The Personal Aspect of Scripture

1 Peter 1:10-12
“Concerning this salvation, the prophets who prophesied about the grace that was to be yours searched and inquired carefully, inquiring what person or time the Spirit of Christ in them was indicating when he predicted the sufferings of Christ and the subsequent glories. It was revealed to them that they were serving not themselves but you, in the things that have now been announced to you through those who preached the good news to you by the Holy Spirit sent from heaven, things into which angels long to look.”

I’ve heard it speculated many times over the years as to what the writers of scripture actually knew or understood regarding what they wrote, as opposed to what they may not have actually known or understood regarding what they wrote. I’ve heard from doubters that they just blindly wrote things which they had no clue as to what they were writing. But, Peter clarifies for us the answer:

“It was revealed to them that they were serving not themselves but you,”

I think that it is a very important fact to keep in mind when reading scripture, that the writers absolutely knew the purpose of what they were writing (serving us, the brethren), because it was revealed to them by God exactly what the purpose of the writing was for. It wasn’t like they wrote cryptic, purposeless rhetoric without understanding why they were inspired to labor in such a way. The writers were, first and foremost, deeply concerned with “what person or time the Spirit of Christ in them was indicating when he predicted the sufferings of Christ and the subsequent glories.” (In other words, they were continually looking for and anticipating the coming Messiah, and the blessings which come with His arrival.) But at the same time, they were also concerned for the current and future brethren. Peter teaches that the purpose for their desire to write was us, Christians, and this purpose was revealed to them.

Pretty incredible, no?

Not only does God care about us, but so did the writers of scripture, through whom God revealed Himself to us. Our brothers, who penned God’s revelation, not only understood the relevance of what they wrote, but they also cared about us more than we may realize. Their motivation was intensely personal:

1 Corinthians 4:14
“I do not write these things to make you ashamed, but to admonish you as my beloved children.”

Luke 1:1-3
“Inasmuch as many have undertaken to compile a narrative of the things that have been accomplished among us, just as those who from the beginning were eyewitnesses and ministers of the word have delivered them to us, it seemed good to me also, having followed all things closely for some time past, to write an orderly account for you, most excellent Theophilus, that you may have certainty concerning the things you have been taught.”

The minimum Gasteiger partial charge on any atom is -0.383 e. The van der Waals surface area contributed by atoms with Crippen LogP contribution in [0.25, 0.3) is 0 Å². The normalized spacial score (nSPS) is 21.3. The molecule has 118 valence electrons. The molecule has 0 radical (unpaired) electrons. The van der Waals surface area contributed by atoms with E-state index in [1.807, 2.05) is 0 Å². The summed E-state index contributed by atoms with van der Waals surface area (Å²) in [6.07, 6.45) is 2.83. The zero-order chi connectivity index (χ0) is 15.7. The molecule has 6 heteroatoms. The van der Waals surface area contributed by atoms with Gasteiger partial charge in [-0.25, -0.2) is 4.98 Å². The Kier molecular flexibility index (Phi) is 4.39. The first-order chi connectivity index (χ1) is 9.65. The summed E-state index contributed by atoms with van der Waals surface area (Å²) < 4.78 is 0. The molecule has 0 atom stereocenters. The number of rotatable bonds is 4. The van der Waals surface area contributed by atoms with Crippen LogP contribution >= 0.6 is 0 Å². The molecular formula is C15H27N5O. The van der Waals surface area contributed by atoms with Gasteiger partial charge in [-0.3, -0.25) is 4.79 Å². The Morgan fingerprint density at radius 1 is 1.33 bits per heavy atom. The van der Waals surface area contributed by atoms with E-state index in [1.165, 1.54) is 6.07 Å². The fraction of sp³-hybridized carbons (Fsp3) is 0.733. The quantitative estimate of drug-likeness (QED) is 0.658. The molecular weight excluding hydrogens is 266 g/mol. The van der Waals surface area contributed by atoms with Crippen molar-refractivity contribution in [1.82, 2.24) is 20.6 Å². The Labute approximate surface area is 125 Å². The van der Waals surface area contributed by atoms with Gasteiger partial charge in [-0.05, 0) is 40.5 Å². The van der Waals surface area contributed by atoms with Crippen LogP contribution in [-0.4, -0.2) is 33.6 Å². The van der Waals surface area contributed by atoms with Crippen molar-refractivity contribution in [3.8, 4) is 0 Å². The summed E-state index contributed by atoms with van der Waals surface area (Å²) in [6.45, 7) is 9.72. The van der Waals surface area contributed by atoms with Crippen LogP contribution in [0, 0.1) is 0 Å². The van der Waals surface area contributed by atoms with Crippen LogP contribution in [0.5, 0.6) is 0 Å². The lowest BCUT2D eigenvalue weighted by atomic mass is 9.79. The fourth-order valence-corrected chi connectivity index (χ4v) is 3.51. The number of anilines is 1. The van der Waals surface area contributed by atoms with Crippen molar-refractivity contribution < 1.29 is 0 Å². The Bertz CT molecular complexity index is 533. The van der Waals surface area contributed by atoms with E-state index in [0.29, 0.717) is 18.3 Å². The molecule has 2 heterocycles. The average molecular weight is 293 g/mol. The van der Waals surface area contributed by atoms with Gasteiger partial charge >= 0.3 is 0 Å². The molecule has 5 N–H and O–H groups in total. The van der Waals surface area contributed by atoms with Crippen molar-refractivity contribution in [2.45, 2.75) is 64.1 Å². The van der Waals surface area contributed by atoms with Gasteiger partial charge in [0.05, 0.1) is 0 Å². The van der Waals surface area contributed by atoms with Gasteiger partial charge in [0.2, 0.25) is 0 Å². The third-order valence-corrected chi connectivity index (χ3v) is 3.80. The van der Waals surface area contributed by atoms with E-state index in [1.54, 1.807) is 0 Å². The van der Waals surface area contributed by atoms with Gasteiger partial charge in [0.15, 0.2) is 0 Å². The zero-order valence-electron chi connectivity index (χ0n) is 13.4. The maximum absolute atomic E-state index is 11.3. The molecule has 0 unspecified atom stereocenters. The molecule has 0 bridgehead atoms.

Ecclesiastes 12:12
“My son, beware of anything beyond these. Of making many books there is no end, and much study is a weariness of the flesh.”

Deuteronomy 4:5-6
“See, I have taught you statutes and rules, as the Lord my God commanded me, that you should do them in the land that you are entering to take possession of it. Keep them and do them, for that will be your wisdom and your understanding in the sight of the peoples, who, when they hear all these statutes, will say, ‘Surely this great nation is a wise and understanding people. ’”

1 John 5:13
“I write these things to you who believe in the name of the Son of God that you may know that you have eternal life.”

John 20:31
“but these are written so that you may believe that Jesus is the Christ, the Son of God, and that by believing you may have life in his name.”

1 John 2:1
“My little children, I am writing these things to you so that you may not sin. But if anyone does sin, we have an advocate with the Father, Jesus Christ the righteous.”

1 Corinthians 16:20-21
“All the brothers send you greetings. Greet one another with a holy kiss.
I, Paul, write this greeting with my own hand.”

Colossians 4:18
“I, Paul, write this greeting with my own hand. Remember my chains. Grace be with you.”

I leave you with the opening from the book of Hebrews. It describes how God’s revelation became progressively more personal, from the time that God spoke through His prophets about His Son’s coming, to the time that He actually came in the flesh. The author is unknown:

Hebrews 1:1
“Long ago, at many times and in many ways, God spoke to our fathers by the prophets, but in these last days he has spoken to us by his Son, whom he appointed the heir of all things, through whom also he created the world.”

Godspeed, to the brethren!